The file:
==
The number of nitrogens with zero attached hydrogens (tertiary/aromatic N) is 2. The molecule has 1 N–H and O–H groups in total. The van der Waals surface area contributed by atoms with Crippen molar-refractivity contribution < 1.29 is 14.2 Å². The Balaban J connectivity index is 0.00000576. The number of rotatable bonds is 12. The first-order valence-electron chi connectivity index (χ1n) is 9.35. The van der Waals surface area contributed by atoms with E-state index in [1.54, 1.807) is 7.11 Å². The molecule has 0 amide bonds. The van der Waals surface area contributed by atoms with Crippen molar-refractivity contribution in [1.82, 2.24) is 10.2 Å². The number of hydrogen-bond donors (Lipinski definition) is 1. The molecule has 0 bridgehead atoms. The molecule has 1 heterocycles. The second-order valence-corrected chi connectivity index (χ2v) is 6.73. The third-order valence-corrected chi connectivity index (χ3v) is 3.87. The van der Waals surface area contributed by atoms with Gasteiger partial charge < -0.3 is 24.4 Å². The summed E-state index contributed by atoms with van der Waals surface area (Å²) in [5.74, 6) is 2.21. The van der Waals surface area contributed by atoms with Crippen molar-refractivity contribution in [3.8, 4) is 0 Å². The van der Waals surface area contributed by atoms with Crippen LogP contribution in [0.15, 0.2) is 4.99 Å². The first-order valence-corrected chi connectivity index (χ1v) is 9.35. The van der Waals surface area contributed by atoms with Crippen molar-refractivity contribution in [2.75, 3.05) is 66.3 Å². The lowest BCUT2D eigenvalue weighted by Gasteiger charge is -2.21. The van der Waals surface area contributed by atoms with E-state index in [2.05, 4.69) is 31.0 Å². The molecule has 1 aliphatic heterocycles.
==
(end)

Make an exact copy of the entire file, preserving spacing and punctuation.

The number of nitrogens with zero attached hydrogens (tertiary/aromatic N) is 2. The molecule has 1 N–H and O–H groups in total. The van der Waals surface area contributed by atoms with Crippen molar-refractivity contribution < 1.29 is 14.2 Å². The Balaban J connectivity index is 0.00000576. The number of rotatable bonds is 12. The first-order valence-electron chi connectivity index (χ1n) is 9.35. The van der Waals surface area contributed by atoms with E-state index in [1.54, 1.807) is 7.11 Å². The molecule has 0 amide bonds. The van der Waals surface area contributed by atoms with Crippen molar-refractivity contribution in [1.82, 2.24) is 10.2 Å². The number of hydrogen-bond donors (Lipinski definition) is 1. The molecule has 0 bridgehead atoms. The molecule has 1 heterocycles. The second-order valence-corrected chi connectivity index (χ2v) is 6.73. The third-order valence-corrected chi connectivity index (χ3v) is 3.87. The van der Waals surface area contributed by atoms with Gasteiger partial charge < -0.3 is 24.4 Å². The summed E-state index contributed by atoms with van der Waals surface area (Å²) in [5.74, 6) is 2.21. The van der Waals surface area contributed by atoms with Crippen molar-refractivity contribution in [3.8, 4) is 0 Å². The van der Waals surface area contributed by atoms with Crippen LogP contribution in [0.15, 0.2) is 4.99 Å². The first-order valence-corrected chi connectivity index (χ1v) is 9.35. The van der Waals surface area contributed by atoms with Crippen molar-refractivity contribution in [2.75, 3.05) is 66.3 Å². The lowest BCUT2D eigenvalue weighted by Gasteiger charge is -2.21. The van der Waals surface area contributed by atoms with E-state index in [2.05, 4.69) is 31.0 Å². The molecule has 1 aliphatic heterocycles.